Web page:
The suggestion is made that images have more importance than ideas, and that truth can be obliterated by the form in which that truth is presented. Which, as anyone who’s watched The George Putnam Show or The Tom Reddin Show (neither of which can honestly be described as news programs) will know to be true enough. For not only is the movie concerned with the realities of society, it is equally concerned with just how much of that reality is captured by the camera lens, and beyond that, by how much of even that fraction of reality the media communicates to the rest of the world. The very presence of a television cameraman, as the film points up time and again, affects the reality of whatever is happening. “The whole world is watching.”

What gives the film its distinction is the use of themes within themes. “We deal with what is happening,” the young cameraman around whom the film is built says near the opening of the film, at the party in which the newsmen discuss their role and defend themselves against their crrics. The defence is made that they are impartial observers, recording without participation. “It’s the difference between a person who types something and a typewriter. The typewriter doesn’t really care what’s being typed on it.”

It is, of course, much more complex than that, as the film goes on to show. The cameraman and the audience discover together that he only knows a small part of what is happening, his own tiny fragment of a larger whole. A group of black militants (who come out of the movie as the group with the tightest grip on reality) figure him as a tool of the FBI. And he discovers that they’re right. That all the film he’s shot is automatically turned over to the FBI for their examination. This should have been the catalyst to his character, and the film is immeasurably weakened by the way it flunks the issue.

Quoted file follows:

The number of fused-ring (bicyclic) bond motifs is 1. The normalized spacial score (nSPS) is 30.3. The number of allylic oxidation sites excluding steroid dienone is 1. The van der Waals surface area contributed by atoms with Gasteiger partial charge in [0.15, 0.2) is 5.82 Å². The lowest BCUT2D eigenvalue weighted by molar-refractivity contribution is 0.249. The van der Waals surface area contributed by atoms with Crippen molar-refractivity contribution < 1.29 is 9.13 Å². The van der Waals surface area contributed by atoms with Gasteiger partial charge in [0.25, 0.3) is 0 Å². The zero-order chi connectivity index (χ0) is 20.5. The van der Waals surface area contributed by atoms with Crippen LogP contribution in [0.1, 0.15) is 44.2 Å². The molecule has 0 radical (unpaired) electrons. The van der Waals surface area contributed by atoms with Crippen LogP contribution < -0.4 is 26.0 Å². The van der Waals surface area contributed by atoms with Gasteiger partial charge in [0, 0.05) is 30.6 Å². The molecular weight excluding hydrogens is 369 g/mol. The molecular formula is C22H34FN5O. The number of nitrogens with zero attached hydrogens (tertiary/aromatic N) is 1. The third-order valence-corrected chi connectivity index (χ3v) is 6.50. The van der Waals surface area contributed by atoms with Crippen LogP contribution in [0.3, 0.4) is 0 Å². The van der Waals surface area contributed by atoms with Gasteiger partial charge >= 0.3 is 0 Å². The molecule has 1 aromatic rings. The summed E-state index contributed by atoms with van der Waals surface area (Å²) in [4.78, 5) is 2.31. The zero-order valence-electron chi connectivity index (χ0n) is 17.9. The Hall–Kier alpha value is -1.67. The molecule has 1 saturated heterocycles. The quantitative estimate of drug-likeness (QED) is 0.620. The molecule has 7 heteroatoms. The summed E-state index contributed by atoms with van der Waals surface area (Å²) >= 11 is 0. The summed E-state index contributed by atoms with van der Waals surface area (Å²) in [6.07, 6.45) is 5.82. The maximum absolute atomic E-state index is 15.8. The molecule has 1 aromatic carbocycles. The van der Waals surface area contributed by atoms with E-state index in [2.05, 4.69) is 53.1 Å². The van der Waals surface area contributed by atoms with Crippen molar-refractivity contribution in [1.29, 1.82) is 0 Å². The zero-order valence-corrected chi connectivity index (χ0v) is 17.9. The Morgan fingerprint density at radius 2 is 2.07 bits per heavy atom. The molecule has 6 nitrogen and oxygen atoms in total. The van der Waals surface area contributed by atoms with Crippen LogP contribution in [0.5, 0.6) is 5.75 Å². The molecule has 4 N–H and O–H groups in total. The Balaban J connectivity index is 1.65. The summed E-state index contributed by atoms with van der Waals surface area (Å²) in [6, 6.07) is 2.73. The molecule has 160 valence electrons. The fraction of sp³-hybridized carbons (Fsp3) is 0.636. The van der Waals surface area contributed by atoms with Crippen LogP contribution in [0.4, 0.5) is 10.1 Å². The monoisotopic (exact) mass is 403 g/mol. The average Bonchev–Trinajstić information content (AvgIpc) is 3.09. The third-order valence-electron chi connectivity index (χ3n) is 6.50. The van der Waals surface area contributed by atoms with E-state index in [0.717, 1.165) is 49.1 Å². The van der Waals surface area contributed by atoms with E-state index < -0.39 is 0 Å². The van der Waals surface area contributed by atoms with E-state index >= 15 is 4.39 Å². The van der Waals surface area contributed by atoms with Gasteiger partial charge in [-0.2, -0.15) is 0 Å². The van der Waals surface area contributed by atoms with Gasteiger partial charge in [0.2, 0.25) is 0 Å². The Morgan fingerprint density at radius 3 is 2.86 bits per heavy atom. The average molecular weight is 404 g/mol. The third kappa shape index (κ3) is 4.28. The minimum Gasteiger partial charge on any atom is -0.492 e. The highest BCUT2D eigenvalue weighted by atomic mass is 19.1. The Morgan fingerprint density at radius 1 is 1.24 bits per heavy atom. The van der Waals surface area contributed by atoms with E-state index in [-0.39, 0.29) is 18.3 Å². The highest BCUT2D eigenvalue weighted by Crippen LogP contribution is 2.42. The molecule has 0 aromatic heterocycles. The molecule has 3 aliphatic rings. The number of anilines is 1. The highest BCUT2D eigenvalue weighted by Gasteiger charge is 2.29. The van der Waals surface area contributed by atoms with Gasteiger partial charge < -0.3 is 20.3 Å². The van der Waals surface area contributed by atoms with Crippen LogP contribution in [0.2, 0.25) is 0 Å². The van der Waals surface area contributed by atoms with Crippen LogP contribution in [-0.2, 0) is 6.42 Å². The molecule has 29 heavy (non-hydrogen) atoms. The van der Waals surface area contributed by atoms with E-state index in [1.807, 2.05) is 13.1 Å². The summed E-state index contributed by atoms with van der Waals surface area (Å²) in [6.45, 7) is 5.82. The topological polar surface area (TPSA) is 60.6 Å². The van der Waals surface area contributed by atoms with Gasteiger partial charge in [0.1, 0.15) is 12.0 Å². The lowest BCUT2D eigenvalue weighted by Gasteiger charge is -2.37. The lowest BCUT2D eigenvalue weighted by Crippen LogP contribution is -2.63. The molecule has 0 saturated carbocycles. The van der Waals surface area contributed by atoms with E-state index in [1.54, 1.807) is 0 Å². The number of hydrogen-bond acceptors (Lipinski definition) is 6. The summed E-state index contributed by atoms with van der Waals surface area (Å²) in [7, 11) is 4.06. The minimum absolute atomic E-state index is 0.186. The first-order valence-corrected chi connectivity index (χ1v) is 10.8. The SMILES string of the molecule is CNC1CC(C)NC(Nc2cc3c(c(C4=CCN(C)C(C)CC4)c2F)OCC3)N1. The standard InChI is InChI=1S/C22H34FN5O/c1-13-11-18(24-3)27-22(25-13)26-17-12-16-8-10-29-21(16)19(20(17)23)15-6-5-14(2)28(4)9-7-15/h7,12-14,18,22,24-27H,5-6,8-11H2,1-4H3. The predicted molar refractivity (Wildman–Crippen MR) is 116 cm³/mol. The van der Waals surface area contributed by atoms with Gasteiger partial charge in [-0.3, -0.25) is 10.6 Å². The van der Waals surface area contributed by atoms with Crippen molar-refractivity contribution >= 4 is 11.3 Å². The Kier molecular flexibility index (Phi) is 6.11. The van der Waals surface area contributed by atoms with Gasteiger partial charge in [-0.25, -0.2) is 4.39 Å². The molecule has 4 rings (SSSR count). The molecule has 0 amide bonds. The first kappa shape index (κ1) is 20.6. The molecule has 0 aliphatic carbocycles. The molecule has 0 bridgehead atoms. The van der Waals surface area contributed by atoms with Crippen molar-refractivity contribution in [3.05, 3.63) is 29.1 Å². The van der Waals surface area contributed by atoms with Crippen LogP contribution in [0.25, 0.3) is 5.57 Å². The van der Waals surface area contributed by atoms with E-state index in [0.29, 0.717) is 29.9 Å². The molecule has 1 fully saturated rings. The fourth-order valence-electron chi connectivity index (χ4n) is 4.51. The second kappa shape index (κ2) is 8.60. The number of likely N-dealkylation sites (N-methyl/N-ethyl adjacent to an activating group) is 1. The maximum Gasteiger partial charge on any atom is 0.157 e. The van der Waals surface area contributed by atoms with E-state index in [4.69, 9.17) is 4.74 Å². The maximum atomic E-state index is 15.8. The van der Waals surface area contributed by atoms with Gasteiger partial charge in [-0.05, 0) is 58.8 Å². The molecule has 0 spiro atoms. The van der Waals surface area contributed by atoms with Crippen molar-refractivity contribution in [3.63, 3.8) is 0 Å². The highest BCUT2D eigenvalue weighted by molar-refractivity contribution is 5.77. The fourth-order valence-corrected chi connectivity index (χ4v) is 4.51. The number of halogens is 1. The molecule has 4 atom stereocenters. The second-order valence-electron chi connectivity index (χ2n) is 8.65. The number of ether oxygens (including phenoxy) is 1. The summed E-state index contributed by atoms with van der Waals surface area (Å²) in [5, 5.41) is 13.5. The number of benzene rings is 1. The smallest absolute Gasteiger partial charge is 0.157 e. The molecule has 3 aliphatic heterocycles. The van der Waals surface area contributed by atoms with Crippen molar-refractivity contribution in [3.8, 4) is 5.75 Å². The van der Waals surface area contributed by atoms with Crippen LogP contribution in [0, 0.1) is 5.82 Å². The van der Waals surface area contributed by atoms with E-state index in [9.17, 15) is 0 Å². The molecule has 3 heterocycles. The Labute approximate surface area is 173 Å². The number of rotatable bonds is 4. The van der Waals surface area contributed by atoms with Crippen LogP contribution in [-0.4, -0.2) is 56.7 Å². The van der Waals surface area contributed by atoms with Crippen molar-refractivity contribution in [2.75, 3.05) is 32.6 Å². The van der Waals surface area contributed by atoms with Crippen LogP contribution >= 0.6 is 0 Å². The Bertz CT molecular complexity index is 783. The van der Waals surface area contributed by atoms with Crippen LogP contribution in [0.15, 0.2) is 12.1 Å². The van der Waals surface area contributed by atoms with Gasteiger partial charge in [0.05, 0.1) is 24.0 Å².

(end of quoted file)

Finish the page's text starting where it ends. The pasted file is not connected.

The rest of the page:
All these themes are ideas and suggestions are run together into a discursive narrative which links together the cameraman (Robert Forster) and a West Virginia schoolteacher (Verna Bloom) now struggling to raise her fatherless child (Harold Blankenship) in the Uptown Appalachian ghetto of Chicago. Wexler wrote, produced, photographed and directed, and he’s a better cameraman than a writer. This whole relationship between the principal characters has the whiff of contrivance about it. At the opening we’ve watched the newsman cover a traffic accident, getting all the juice out of the story before he even thinks to summon help for the injured. Yet this exterior toughness strips down in sheerest marshmallow.

The interraction of the main characters, while sometimes deep and true, is generally kept to a superficial and pseudo-lyrical level. Mother and son are forever having flashbacks to the innocence they left behind in West Virginia. There is a vague suggestion that, even in Chicago, they are still to be regarded as creatures of innocence keeping themselves pure and uncontaminated above the violence and cynicism and corruption of the city. But this is never explored to say depth. And the ending, borrowed from Contempt and intended as irony, simply doesn’t work on any level at all.

Yet, when all doubts have been expressed, Medium Cool does burst out of the Hollywood straightjacket into something free, casual, and vibrantly alive.

© Richard Whitehall/Los Angeles Free Press